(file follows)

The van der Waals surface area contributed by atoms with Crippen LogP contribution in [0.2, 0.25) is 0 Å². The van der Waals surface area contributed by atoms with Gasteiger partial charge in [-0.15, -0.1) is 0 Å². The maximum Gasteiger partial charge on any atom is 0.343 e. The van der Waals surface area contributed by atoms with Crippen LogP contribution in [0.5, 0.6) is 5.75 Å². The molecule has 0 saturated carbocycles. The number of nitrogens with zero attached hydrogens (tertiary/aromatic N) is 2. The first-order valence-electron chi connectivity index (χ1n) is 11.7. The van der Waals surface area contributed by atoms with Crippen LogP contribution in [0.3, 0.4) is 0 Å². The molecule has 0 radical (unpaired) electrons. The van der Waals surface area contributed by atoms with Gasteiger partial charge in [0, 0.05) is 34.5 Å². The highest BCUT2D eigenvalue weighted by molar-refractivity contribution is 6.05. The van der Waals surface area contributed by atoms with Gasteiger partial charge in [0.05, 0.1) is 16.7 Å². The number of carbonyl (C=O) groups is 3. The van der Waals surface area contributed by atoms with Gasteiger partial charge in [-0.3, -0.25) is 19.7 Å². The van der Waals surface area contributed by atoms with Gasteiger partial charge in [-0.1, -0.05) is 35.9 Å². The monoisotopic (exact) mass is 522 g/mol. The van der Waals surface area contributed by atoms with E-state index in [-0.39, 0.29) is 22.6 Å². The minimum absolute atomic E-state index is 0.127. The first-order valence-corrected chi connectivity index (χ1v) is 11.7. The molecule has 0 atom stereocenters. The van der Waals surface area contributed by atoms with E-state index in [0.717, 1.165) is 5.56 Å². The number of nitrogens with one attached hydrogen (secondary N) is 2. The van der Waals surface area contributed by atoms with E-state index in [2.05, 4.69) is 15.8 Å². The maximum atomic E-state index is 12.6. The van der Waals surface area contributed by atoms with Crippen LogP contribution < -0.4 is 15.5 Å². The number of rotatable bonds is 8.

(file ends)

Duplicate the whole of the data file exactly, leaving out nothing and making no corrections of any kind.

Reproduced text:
The van der Waals surface area contributed by atoms with Crippen LogP contribution in [0.2, 0.25) is 0 Å². The van der Waals surface area contributed by atoms with Gasteiger partial charge in [-0.15, -0.1) is 0 Å². The maximum Gasteiger partial charge on any atom is 0.343 e. The van der Waals surface area contributed by atoms with Crippen LogP contribution in [0.5, 0.6) is 5.75 Å². The molecule has 0 saturated carbocycles. The number of nitrogens with zero attached hydrogens (tertiary/aromatic N) is 2. The first-order valence-electron chi connectivity index (χ1n) is 11.7. The van der Waals surface area contributed by atoms with Crippen LogP contribution in [0.3, 0.4) is 0 Å². The molecule has 0 radical (unpaired) electrons. The van der Waals surface area contributed by atoms with Gasteiger partial charge in [0, 0.05) is 34.5 Å². The highest BCUT2D eigenvalue weighted by molar-refractivity contribution is 6.05. The van der Waals surface area contributed by atoms with Gasteiger partial charge in [0.05, 0.1) is 16.7 Å². The number of carbonyl (C=O) groups is 3. The van der Waals surface area contributed by atoms with Gasteiger partial charge in [-0.3, -0.25) is 19.7 Å². The van der Waals surface area contributed by atoms with Gasteiger partial charge in [-0.1, -0.05) is 35.9 Å². The monoisotopic (exact) mass is 522 g/mol. The van der Waals surface area contributed by atoms with E-state index in [-0.39, 0.29) is 22.6 Å². The minimum absolute atomic E-state index is 0.127. The first-order valence-corrected chi connectivity index (χ1v) is 11.7. The molecule has 0 atom stereocenters. The van der Waals surface area contributed by atoms with E-state index in [0.717, 1.165) is 5.56 Å². The number of nitrogens with one attached hydrogen (secondary N) is 2. The van der Waals surface area contributed by atoms with E-state index in [2.05, 4.69) is 15.8 Å². The maximum atomic E-state index is 12.6. The van der Waals surface area contributed by atoms with Crippen LogP contribution < -0.4 is 15.5 Å². The number of rotatable bonds is 8.